The Second Avenue Deli School of Economics

The Second Avenue Deli School of Economics

Lessons from the Great Depression

By Esther Rothman

July/August 2009

On this very ordinary day in the last year of my ninth decade (as incredible as that may be), I sit down to breakfast with the significant other in my life, Charlie my cat. He's on the table in front of me, sniffing and pawing and trying to steal my extremely crusty leftover bagel schmeared (a New York euphemism for lightly coated) with cream cheese and layered with red radishes and onions

"How can you eat that?!" I can hear my sophisticated college-student grandsons ask me.

How can I eat that? Why, because my mother always told us kids that if we learned to like stale bread and onions and had some salt, we'd never starve. She didn't tell us we'd have to like it, but being the impressionable and adjustable kid I was, I did.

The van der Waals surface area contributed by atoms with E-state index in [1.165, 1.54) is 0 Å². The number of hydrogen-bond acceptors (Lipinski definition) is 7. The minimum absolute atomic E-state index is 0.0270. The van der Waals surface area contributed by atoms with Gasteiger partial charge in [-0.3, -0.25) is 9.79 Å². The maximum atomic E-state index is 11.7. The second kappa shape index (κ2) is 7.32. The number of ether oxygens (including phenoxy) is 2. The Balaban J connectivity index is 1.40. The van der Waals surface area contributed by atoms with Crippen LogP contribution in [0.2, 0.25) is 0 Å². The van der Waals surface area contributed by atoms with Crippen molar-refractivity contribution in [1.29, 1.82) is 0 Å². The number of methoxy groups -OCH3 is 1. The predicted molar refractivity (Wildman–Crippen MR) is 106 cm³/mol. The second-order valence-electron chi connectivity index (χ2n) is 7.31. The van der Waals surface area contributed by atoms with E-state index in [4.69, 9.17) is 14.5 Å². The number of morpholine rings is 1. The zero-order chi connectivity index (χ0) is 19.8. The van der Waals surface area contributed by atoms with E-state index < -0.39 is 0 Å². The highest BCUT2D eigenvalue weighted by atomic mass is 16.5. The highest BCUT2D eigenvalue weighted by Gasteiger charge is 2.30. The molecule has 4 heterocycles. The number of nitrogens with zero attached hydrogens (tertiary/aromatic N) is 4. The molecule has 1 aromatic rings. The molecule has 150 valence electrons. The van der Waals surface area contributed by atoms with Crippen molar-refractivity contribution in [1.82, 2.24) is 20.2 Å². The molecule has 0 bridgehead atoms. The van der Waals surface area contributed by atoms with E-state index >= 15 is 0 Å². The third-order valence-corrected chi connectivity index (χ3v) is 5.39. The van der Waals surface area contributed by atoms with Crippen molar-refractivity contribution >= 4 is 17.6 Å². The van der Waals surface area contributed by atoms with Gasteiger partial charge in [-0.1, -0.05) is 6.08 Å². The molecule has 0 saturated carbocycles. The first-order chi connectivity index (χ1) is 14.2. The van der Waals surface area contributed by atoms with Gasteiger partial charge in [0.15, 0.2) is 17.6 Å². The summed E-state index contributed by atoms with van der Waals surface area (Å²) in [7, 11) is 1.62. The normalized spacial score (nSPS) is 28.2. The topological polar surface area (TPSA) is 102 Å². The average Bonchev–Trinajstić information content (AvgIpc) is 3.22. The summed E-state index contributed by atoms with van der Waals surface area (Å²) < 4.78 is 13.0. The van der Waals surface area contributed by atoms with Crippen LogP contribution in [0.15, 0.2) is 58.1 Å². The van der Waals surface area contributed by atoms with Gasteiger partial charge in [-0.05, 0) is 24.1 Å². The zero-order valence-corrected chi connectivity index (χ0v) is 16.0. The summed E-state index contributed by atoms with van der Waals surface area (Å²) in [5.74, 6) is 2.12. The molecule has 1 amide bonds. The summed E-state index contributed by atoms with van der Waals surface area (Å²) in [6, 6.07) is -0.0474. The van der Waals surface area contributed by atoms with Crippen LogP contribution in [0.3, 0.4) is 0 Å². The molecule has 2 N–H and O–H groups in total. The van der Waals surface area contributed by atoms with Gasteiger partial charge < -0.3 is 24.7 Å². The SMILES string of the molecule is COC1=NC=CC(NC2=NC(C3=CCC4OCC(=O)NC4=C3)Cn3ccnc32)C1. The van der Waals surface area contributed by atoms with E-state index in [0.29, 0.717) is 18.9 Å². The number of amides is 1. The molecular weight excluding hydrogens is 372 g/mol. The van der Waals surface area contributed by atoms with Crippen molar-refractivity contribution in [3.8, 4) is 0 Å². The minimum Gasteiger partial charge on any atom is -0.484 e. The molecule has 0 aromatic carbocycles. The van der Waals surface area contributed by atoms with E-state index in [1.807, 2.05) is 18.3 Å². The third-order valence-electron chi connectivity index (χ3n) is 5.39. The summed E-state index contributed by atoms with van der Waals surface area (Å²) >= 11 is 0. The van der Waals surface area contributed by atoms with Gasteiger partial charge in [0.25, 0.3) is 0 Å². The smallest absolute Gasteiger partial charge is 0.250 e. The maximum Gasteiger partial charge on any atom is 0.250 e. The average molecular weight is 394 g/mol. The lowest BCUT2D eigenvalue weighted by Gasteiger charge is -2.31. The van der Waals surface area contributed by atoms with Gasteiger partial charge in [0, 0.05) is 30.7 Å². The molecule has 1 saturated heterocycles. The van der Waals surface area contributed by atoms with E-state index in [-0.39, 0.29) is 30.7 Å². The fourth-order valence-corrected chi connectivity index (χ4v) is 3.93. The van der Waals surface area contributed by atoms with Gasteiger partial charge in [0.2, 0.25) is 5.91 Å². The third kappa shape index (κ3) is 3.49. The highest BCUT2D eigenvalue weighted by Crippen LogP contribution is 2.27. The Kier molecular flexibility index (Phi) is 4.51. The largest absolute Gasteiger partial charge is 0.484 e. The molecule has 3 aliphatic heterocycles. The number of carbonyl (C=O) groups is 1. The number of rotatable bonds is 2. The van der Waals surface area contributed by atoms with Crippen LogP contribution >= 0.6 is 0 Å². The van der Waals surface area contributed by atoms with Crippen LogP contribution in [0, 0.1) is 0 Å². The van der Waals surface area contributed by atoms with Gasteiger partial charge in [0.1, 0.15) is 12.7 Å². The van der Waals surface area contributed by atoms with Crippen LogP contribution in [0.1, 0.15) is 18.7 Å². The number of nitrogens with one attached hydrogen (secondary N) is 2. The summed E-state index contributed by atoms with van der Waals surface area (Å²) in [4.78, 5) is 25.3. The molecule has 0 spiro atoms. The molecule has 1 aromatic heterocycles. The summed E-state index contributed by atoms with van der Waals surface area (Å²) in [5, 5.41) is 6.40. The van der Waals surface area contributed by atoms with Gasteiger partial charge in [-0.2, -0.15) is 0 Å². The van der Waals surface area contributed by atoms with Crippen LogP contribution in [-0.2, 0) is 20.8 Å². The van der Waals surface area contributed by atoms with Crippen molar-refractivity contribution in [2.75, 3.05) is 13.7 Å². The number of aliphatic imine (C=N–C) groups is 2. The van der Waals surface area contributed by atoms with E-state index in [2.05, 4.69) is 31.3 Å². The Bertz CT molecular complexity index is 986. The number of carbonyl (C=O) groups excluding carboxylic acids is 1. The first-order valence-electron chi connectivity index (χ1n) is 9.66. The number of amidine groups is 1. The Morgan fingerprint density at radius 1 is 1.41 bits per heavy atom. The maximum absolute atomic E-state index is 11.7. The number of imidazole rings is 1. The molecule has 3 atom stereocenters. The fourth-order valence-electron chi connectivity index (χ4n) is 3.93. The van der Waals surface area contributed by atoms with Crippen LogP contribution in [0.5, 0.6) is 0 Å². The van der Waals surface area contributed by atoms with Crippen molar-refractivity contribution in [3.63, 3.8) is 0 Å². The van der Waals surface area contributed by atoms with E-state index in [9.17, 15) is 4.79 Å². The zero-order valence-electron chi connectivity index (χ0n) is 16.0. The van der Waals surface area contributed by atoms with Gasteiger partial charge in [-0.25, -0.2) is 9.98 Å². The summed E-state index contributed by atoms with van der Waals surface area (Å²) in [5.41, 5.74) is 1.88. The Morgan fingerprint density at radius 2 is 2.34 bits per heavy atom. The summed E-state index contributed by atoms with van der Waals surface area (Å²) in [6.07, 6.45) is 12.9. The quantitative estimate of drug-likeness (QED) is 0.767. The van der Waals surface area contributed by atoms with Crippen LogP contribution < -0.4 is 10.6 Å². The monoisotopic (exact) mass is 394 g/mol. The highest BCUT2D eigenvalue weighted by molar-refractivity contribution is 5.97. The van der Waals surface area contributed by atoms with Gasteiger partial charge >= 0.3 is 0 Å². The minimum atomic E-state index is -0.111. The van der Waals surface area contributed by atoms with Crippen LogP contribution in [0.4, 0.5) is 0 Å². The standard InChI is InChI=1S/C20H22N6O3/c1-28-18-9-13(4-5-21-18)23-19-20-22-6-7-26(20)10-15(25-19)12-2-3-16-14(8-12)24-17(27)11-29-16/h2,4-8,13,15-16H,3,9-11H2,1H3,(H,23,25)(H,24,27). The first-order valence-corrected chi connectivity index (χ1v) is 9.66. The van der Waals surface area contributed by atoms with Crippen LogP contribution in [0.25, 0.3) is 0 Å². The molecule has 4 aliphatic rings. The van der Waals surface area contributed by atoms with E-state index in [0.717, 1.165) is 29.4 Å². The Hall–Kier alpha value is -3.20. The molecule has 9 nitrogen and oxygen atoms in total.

The Great Depression hit us when I was about 9. I remember knowing in the fourth grade that my president was President Hoover, and that he looked somewhat like an overstuffed baked potato, with dripping butter.

I remember men selling apples in the street who didn't look very stuffed.

I remember looking down from our apartment building window into our backyard, listening to a sandy-haired man singing "Marta, Rambling Rose of the Wildwood," a song made popular by Arthur Tracy, a radio singer who called himself The Street Singer. I was sure my street singer was asking for money because he didn't have a job and needed to feed his wife and children. To me, he was Father Damien curing leprosy in some godforsaken stench-filled…

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